Several years ago, an erstwhile friend announced that he was going to practice gratitude by finding at least one thing a day to be thankful for. I was instantly appalled. My friend, who was one of the most fortunate people I knew, had plenty to be grateful for and hardly needed to practice very hard. But his blessed circumstances made his announced intention appear indistinguishable from that of a wealthy man gratefully counting his coins. It never occurred to my friend that what he ought to recite was the domine non sum dignus.
Since then I have pondered the concept of gratitude (and its correlative, forgiveness) and have become less and less at ease with either.
The basic act of gratitude is an expression of some glee at having received a desirable thing. Whether the manifestation takes the form of a clap or a squeal it is a “joyful noise” of some sort. This, it seems to me, is a natural response to the presence of a desirable thing. It is that irritation we call “excitement”.
The difficulty arises from what lawyers call the mens rea — the “thought of the matter” or how the mind process the glee. Every conscious act has an accompanying thought (duh) and the thought that accompanies a good-thing excitement is called gratefulness.
Gratefulness consist in attributing to some external locus the causality of bringing the good thing to one’s self. It makes no difference whether this external cause is called “God” or “Fortune” the point is that it is something external to self.
This part of the mens rea, is an acknowledgement that one’s self is, ultimately, incapable of causing anything. God may help those who help themselves but, whether he does so or not, we ourselves are ultimately incapable of bringing about what we desire no matter how much we labour to that end. I have no problem with this part of the mental equation. Non nobis domine.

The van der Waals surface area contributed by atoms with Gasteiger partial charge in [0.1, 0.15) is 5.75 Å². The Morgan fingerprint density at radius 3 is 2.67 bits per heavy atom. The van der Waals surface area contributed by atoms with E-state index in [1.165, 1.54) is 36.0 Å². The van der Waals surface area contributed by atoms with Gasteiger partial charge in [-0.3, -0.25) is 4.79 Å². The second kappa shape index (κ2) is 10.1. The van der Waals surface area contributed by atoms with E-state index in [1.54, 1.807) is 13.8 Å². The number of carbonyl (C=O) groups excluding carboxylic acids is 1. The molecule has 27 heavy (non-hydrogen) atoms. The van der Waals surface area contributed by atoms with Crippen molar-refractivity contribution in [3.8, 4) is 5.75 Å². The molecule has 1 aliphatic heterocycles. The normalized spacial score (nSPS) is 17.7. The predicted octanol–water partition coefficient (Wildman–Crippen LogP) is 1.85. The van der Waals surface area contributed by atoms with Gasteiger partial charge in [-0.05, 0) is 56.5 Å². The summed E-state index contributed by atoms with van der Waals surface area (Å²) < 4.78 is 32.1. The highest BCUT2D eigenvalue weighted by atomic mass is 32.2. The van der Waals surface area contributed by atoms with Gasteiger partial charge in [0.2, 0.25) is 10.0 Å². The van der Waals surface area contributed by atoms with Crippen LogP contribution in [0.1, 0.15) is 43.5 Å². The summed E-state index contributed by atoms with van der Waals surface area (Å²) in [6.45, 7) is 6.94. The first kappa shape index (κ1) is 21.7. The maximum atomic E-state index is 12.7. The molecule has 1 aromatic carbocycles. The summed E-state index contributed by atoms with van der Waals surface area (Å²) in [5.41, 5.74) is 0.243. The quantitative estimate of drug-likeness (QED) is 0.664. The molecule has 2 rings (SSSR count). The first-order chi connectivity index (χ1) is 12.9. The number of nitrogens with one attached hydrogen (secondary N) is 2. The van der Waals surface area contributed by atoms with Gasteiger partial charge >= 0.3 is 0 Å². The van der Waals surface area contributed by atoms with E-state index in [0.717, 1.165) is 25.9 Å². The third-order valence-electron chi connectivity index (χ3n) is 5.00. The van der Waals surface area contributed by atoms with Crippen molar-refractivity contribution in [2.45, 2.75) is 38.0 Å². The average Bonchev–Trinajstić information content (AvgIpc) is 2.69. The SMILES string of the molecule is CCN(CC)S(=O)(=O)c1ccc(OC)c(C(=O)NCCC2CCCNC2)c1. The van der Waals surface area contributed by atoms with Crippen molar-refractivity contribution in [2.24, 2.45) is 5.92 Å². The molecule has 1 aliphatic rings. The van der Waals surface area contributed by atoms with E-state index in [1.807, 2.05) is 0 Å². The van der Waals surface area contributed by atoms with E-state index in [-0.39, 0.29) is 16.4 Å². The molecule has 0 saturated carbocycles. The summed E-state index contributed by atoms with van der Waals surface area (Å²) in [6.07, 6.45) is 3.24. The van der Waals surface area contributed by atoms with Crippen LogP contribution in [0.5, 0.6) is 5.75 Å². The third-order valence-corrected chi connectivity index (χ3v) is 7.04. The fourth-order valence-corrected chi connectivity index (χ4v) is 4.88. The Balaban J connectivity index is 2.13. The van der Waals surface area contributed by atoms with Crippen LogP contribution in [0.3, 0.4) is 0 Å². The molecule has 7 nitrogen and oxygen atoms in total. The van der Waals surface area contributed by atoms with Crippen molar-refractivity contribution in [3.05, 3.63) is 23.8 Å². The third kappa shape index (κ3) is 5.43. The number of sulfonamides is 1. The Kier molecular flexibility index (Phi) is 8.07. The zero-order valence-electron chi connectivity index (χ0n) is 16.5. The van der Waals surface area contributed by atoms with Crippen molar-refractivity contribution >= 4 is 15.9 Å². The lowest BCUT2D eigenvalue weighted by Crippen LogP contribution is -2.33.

The difficulty comes with the “to me” part. There is no way that gratefulness can avoid exalting the ego because the self, as happy recipient of a good thing, is the co-focus of the thought. Howsoever much one may attribute the good luck to some external causality, one cannot avoid the effect on self of that cause. Gratefulness is a Thou-Me sort of thing, and the “me” is as integral to the thought as the Thou.
Thank you, Lord, for giving me.... We praise you, Lord, for providing us.... Oh Lord, thank you for allowing me... Me ... Me.... Me... Me.... It’s obnoxious and the only function the “Thou, Oh Lord” part really serves is to drape a mantel of spurious outwardness over ME.
God helps those... But what of the many times when he doesn’t? Does the man whose efforts have come to naught give thanks? Did Christ give thanks from the Cross?
No he did not. He submitted to God’s will and according to one account he forgave his nailers; but he did not give thanks and, in the first account at least, rather expressed his uncomprehending sense of betrayal by that God who more often than not betrays his own.
Gratitude it seems to me is a typically Protestant concept; one that, in essence, rewards oneself for one’s good fortune while, rather cavalierly, discounting the ill fortune endured by most others.
How is it possible to thank God for receiving a good thing without being thankful for that very circumstance the other side of which entails not affording a good thing to another? Or does God spread his providence around equally to all?
To every intonation of gratitude for the good things we have been provided there is a coda which says “....and not like those whom Thou, Oh Lord, in thy Unsurpassing Goodness, have deemed unworthy of dust!”
What shall I be pleading
When the Just are mercy needing?
That mens rea which acknowledges one’s complete unworthiness for whatever good thing one has encountered in life is a different species of consciousness. But the more I have contemplated it, the more Thanksgiving appears to me to be rather vile. It is a fat man’s game.